The best new music from around Melbourne, the whole of Australia, and even the world, expertly reviewed each fortnight for your listening pleasure.
Last week in our best new music reviews, we had spots for Arca and Sia, GRAZER, Keli Holiday, San Joseph and many more. Check it out here if you missed it, otherwise, read on…
Alex Lahey – ‘Spike the Punch’
There’s a line towards the end of Alex Lahey’s new lockdown-ending pop rock tune, ‘Spike the Punch’, that speaks to the anxiety some will be feeling as the opportunity to socialise is reinstated: “It’s always been you and me and that’s the only thing I’ve ever known,” sings the Melbourne songwriter.
In the context of the song, Lahey is speaking from a place desire, of wanting to keep her lover all to herself. But it’ll resonate with anyone who’s attained a unique sense of equilibrium and ease in cohabitation through these many months of lockdown.
There’s no hint of hesitation in Lahey’s delivery, mind you. Working with songwriter Gab Strum (aka Japanese Wallpaper), ‘Spike the Punch’ is equipped with the sort of power pop chorus that’d make Rivers Cuomo jealous and chord changes that’d go down a treat in a Troye Sivan song.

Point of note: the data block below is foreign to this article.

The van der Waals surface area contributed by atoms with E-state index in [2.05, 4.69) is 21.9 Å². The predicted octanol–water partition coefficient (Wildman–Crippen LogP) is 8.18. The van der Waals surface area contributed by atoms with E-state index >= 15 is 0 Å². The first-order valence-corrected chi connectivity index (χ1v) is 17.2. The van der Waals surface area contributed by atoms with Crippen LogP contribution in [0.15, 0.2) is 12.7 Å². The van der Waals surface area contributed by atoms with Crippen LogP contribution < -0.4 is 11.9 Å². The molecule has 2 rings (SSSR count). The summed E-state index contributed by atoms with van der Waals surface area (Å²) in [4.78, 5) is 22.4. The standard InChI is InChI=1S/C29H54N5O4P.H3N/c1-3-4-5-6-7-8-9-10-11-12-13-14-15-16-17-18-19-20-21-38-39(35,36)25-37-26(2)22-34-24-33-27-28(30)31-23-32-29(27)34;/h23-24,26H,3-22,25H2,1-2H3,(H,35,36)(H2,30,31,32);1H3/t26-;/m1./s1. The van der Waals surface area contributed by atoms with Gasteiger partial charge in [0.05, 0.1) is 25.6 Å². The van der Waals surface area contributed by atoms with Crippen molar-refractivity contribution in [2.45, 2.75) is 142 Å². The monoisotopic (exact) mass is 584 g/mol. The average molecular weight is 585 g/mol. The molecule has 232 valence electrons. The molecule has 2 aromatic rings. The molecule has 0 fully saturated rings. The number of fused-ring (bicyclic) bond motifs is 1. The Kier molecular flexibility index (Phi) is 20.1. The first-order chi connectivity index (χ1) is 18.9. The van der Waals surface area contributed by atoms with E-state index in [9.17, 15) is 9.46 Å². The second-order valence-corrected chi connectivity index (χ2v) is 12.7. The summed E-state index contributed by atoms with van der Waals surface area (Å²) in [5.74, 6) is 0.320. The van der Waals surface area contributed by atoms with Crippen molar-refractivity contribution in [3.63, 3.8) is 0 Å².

The Buoys – ‘Drive Me Home’
The Buoys aren’t keeping their cards close to their chests on ‘Drive Me Home’, the closing track on the Sydney quartet’s new EP, Unsolicited Advice For Your DIY Disaster.
The song is delivered from the perspective of someone who knows their relationship is all but done. Things have become “stale”, there’s distance between them, and while they might dream of “better days”, the reality is miserable.
But the band’s performance is anything but apologetic or regretful. It’s an effusive send-off, made up of major key progressions, pop-punk energy (more Undertones than Blink 182) and loud-loud-louder dynamics. As a consequence, the repeated refrain, “I’ll figure it out, without you around,” feels considerably more hopeful than it might’ve had done were it couched in a subtler arrangement.
SO.Crates – ‘Fresh Gold Bloom-Age’
(Bedroom Suck Records)
Jazz-rap duo SO.Crates have never received the cred they deserve, at least not from the wider listening populace. As for whether ‘Fresh Gold Bloom-Age’ will be the release to remedy that, I’m not my holding my breath. But that has nothing do with the quality of the song itself.
The pair’s new single is a luminous and breezy Native Tongues homage, with vocalist Cazeaux O.S.L.O. offering a circuitous and occasionally psychedelic embrace of love. We don’t mean love in the romantic sense; but rather, love as a choice, as a world view.
O.S.L.O hasn’t put his blinkers on – the song still includes references to “Black Wall Street”, Bruce Pascoe’s Dark Emu and “a tribe of witches that blend wombs from private stock.” But O.S.L.O. and his partner in crime, Skomes, use this mellow groove to assert the dignity of all people: “Seven billion plus, each a universe.”
Jesswar ft. Erica Banks – ‘Bad Like Riri’